nervous person

Four Tips For Overcoming Audition Nerves

“I remember that Jack Lemmon, who is one of my favorite actors of all time, says that the day he stops being nervous is the day he should leave the business.”

–Kim Basinger

Let’s be honest: acting is a very unnatural thing. Whereas most people tend to keep their raw emotions under wraps, or at least not on display for the general public, as an actor you are tasked with doing the exact opposite: accessing and sharing the most intimate parts of your deepest self with strangers.

So it’s no wonder that acting is a bit nerve-wracking–in fact it would be a little disturbing if it weren’t.

And of course the audition is the most vulnerable, raw, and exposed moment the actor likely experiences; after all you are literally putting yourself on display for strangers to judge your worth. How could you NOT get a bit nervy in such a situation? Here are a few ideas for helping you to deal with the nerves that come with auditioning, and put on your best performance every time!

1. Breathe In The Air

The human animal is an amazing thing. We can take a thought, like worrying about forgetting our lines, and this little bit of nothing, this tiny electro-chemical zap between neurons deep in our brains will manifest itself in sweaty palms, increased heart rate, shallow breathing–you know the drill. So, while we can’t really prevent those little neurons from firing, what we can do is face the issue from the outside-in, by dealing with nerves and nervousness by addressing those physical cues first. It may sound trite and old hat, but deep breathing is an incredibly calming act. The Latin root of the word “respire,” or “to breathe” is also the root of the word “aspire,” and both of these refer to “the breath of life.” Visualize that as you take a moment to do some deep breathing exercises.  Another useful tool for using breath to help you overcome nerves is to force your lungs to work a little harder. Do a few push-ups or jump around a bit if you can find some space to do so. Shake out your limbs and run in place for a moment. The shallowness of breath and tight-chested sensation of being nervous can’t coexist with labored breathing from exertion. Neil Young swears by doing 25 push-ups right before he takes the stage to get rid of that tightness in the chest; we could do worse than to emulate him.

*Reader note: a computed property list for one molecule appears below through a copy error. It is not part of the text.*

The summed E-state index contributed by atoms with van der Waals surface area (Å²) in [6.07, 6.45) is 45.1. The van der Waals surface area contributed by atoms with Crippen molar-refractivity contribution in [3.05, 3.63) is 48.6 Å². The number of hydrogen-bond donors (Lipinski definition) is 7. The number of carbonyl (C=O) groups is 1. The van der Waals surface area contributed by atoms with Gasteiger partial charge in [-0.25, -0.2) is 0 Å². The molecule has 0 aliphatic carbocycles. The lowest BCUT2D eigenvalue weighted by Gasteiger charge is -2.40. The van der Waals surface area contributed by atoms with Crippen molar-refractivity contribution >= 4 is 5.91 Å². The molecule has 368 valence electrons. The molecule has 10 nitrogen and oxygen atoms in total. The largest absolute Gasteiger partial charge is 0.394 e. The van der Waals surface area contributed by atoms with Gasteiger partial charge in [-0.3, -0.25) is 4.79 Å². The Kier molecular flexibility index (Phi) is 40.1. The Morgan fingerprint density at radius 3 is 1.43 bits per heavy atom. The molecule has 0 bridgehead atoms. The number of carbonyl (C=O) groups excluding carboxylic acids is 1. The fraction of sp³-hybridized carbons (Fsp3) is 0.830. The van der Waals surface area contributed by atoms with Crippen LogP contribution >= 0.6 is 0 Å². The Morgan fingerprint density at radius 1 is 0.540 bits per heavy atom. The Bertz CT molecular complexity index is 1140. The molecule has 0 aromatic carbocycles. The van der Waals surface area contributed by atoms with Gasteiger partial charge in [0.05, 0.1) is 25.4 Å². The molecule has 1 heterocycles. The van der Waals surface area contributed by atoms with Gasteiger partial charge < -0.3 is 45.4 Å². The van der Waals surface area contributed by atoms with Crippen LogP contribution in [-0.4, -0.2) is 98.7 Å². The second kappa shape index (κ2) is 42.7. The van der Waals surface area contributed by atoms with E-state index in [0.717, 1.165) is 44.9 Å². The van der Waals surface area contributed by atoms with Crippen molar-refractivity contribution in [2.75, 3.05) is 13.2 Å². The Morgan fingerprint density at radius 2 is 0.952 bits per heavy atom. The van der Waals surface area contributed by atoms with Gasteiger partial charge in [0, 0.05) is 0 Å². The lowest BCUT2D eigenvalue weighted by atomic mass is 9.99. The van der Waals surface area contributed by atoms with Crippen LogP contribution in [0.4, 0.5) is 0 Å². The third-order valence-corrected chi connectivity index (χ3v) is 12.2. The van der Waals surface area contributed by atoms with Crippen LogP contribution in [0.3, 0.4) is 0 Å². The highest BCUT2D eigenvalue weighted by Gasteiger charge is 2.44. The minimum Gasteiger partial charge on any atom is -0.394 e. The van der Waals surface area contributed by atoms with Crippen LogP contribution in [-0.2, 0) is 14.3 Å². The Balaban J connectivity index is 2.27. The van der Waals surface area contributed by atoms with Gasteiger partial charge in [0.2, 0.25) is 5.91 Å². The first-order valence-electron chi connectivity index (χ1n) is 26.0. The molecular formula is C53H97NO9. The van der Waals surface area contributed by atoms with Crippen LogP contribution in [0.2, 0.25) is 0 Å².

2. Denial Ain’t Just a River in Egypt